Forty food inspectors — 21 of them in Alberta — have contracted COVID-19, prompting a Canadian senator to call for workers and the integrity of the food safety system to be protected.
Senator Paula Simons, who is from Edmonton, tweeted the news Wednesday that she had gleaned from the union that represents inspectors with the Canadian Food Inspection Agency (CFIA).
Among the infected are 18 of the 37 inspectors at Cargill meat plant near High River, south of Calgary, she said. That meat plant is the site of the largest single outbreak in Canada.
“Cattlemen and feed lot operators face huge problems, if packing plants can’t operate. I get that,” Simons said on Twitter.
“But we need to be certain that the beef we send to the tables of Canadians is safe and properly inspected, by healthy, experienced inspectors, and up to federal standards.”
She said she has sent a long list of questions to the CFIA and was waiting to hear back.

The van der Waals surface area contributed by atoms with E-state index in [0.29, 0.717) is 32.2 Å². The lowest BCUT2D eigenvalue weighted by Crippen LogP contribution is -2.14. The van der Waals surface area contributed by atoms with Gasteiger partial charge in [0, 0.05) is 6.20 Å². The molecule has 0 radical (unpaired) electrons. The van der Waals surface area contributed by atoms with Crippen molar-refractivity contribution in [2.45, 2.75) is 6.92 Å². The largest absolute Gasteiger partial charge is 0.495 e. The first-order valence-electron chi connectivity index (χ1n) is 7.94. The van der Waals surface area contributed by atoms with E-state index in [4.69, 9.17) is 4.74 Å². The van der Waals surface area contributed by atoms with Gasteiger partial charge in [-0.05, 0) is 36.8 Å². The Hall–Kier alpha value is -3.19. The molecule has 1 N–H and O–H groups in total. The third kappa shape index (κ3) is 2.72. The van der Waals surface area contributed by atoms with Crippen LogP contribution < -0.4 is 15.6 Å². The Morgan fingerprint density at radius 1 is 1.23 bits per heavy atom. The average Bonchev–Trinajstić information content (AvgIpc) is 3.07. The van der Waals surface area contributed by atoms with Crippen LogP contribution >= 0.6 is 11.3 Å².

“Because while we can’t catch COVID from a hamburger or steak, there are plenty of other health risks that CFIA inspectors watch for,” Simons said on social media. “And long-term, we do the beef industry no favours if people don’t have confidence in the beef we produce and eat.”
CBC has reached out to the CFIA and the Agriculture Union for a response.
Earlier in May, the CFIA union called for the closure of the three Alberta meat plants with outbreak. Meat processing plants must have CFIA inspectors on site in order to operate.
Union president Fabian Murphy said inspectors were concerned about how closely workers stood by each other on processing lines.
The outbreak at the Cargill plant has been linked to more than 1,500 confirmed cases — including nearly 950 of its workers — and three deaths.
JBS Foods in Brooks, Alta., also has had a worker died and more than 600 connected cases.
Harmony Beef in Balzac, Alta., has had 38 cases among its workers as of Monday.
Alberta Health also said it had counted cases between three other Alberta meat processing plants but the numbers were too low to qualify as official outbreaks.